Anxiety has a very specific definition in both the medical and psychological fields. Anxiety is “the reaction to the stress of the nervous system.” So, what exactly is anxiety? Anxiety can be natural and unconscious or it can be a learned behavior. If you’re not sure if you have anxiety, try the Social Anxiety Quiz to give you a better idea of where you stand. Some anxiety is expected and almost always arises from the course of everyday life; however, persistent, extreme, or recurrent anxiety not related to any present stress in response to perceived triggers in real-world situations is often considered a symptom of a mental illness. An anxiety disorder with accompanying physical symptoms such as sweating, palpitations, dizziness, stomachaches, insomnia, or headaches is medically classified as an anxiety condition.
What causes anxiety? Researchers have identified a number of possible causes of anxiety including genetic predisposition, neurological abnormalities, evolutionary biology, stress, and emotional trauma. Anxiety can affect anyone of any age, race, or gender. Genetics seem to play an important role in determining who becomes more prone to anxiety disorders than others.
Anxiety disorders can be treated using a combination of medication and natural remedies. In most cases, conventional treatments such as antidepressants and anxiolytics are accompanied by a number of side effects such as fatigue, nausea, sexual problems, headaches, vomiting, or appetite loss. If these medications are taken for an extended period of time, they can even destroy your brain’s ability to function properly. The alternative to anxiety disorder treatment using natural remedies is cognitive behavioral therapy. This treatment is based on the idea that our behavioral responses to stressful situations are essentially designed by our natural psychology and can be modified using positive reinforcement.
Symptoms of anxiety disorders can be effectively treated with the use of natural therapies such as meditation, relaxation techniques, dietary changes, cognitive restructuring, and exercise. These approaches reduce negative thoughts and replace them with realistic, self-esteem based thoughts and feelings. Unfortunately, many of these approaches are not effective and only provide short term relief from symptoms. However, if symptoms worsen or the condition does not improve, you may need to try something stronger or switch to a different method.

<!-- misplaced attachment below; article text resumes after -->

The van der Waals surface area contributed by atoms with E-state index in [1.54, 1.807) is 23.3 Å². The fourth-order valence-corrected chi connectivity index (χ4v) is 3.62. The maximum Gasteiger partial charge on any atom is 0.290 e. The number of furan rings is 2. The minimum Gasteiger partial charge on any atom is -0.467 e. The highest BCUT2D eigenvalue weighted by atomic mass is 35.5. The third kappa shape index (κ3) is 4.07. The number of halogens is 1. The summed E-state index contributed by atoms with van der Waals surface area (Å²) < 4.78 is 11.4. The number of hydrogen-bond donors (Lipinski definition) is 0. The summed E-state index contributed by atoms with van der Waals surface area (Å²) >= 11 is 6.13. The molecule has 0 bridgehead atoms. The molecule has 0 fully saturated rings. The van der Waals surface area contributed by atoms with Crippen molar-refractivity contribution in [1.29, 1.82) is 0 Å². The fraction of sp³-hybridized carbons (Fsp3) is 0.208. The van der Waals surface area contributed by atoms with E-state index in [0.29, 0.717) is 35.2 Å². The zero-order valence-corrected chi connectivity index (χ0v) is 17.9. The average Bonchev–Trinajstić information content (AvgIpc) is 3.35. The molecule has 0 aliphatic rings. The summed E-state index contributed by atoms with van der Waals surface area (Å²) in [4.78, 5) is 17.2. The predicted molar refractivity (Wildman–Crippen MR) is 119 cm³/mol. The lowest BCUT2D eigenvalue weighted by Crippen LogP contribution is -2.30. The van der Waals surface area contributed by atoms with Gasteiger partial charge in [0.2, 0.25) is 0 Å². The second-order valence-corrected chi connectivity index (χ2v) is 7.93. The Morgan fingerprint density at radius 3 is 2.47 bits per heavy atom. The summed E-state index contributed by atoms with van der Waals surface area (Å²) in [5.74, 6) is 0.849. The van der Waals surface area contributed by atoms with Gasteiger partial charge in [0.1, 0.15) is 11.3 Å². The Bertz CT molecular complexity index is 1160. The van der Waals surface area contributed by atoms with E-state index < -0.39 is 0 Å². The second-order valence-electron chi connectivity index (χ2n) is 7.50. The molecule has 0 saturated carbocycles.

Cognitive behavioral therapy is based on the notion that our psychological reactions are largely controlled by automatic, instinctual responses that are triggered by negative emotion and cognitive thoughts. For example, rapid breathing can be triggered when we feel fear or anxiety. However, rapid breathing is a normal reaction when we are frightened, so we do not notice the occurrence of this response. If we listen to the appropriate stimulus in such a way that the symptoms we are scared of diminish or stop, we can begin to work through our reactions to the situation and learn to calm down and relax. Once we can do this on a regular basis, it becomes easier to cope with the anxiety disorder and reduce its symptoms.
The best treatment for anxiety is to find a mental health issue that causes the anxiety and treat that condition. For example, social phobia is caused by the fear of going to a social event. Panic disorder symptoms are likely to occur when the sufferer finds that they are having anxiety attacks or other panic symptoms such as palpitations. In many cases, there is no real reason for the symptoms and rapid breathing, sweating, dizziness or muscle pain.